“This is a safe space. A space to fail. Try something big. If it’s too much, I’ll tell you. But this is a place where we go for it: and if it’s not right, we try something different.” Clint (the director) was encouraging us to explore our characters, try things that we felt fit their personality and background.
You don’t have to look too far back through my articles to figure out that failure is a big deal to me. To the point that sometimes just speaking up is difficult because I fear the fallout to come. Failure has the ability to paralyze me quickly. But something about Clint was trustworthy. I believed him, and somehow that rehearsal space became just that. A very safe and comfortable space, because it was void of failure.
It made me ponder how I can help create that space for other people. Am I the kind of person that people trust even when facing apparent failure? Do I applaud their efforts, and encourage them to ‘just try something different’?
And do I seek those kinds of environments and relationships in my own life? I know that Jesus died for all my failures, and I can live with a confidence because of that. But I often forget that and focus on the relationships in life that let me down instead.
Let’s jump back to those exercises that my cousin mocked with her verbal eye roll. Close your eyes. Breathe deeply. Feel the stress leaving your body. What do you hear in the silence? What do you feel in the room. What shadows do you see cast on the walls? The point of this routine was to get us in the rehearsal space. Know the space, and be ready to exist in this space.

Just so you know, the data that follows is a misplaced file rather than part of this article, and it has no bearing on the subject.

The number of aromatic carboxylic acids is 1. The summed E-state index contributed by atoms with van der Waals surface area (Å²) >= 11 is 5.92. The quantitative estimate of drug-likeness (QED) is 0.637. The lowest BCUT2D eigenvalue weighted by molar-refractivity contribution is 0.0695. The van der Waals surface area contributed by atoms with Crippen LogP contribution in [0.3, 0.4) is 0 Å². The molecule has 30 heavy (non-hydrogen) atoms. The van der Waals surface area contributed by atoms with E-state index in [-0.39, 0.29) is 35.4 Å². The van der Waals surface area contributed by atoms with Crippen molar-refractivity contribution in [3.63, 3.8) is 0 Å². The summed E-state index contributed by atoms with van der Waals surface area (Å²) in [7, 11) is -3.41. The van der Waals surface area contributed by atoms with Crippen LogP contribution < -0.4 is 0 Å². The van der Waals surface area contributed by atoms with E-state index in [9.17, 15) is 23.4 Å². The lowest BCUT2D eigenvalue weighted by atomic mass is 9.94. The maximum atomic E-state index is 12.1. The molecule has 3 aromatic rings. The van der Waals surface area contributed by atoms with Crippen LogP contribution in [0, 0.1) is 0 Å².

Yes, I thought they were corny at first, but figured I should roll with it since I was the newbie. But one day, my husband and I had had a stressful conversation right before rehearsal. Typical Kala brain just mulled that stress over and over until it blew up in my head and consumed. But I found that this type of self awareness brough my immediate reality into focus, and de-prioritized the explosion in my mind.
Still today, when I start to walk in anxiousness, I find myself working similar exercises. As I write, I notice the furnace kicking on and off. The dog jumping on and off the bed upstairs. The headlights from the passing cars. The way my oversized fuzzy socks feel on my feet. The give that my office chair has because I can’t figure out how to stiffen up the back.
When I pay attention to the sensory details around me, the exagerations that my brain obsesses over fade in comparison to the sensations that actually are.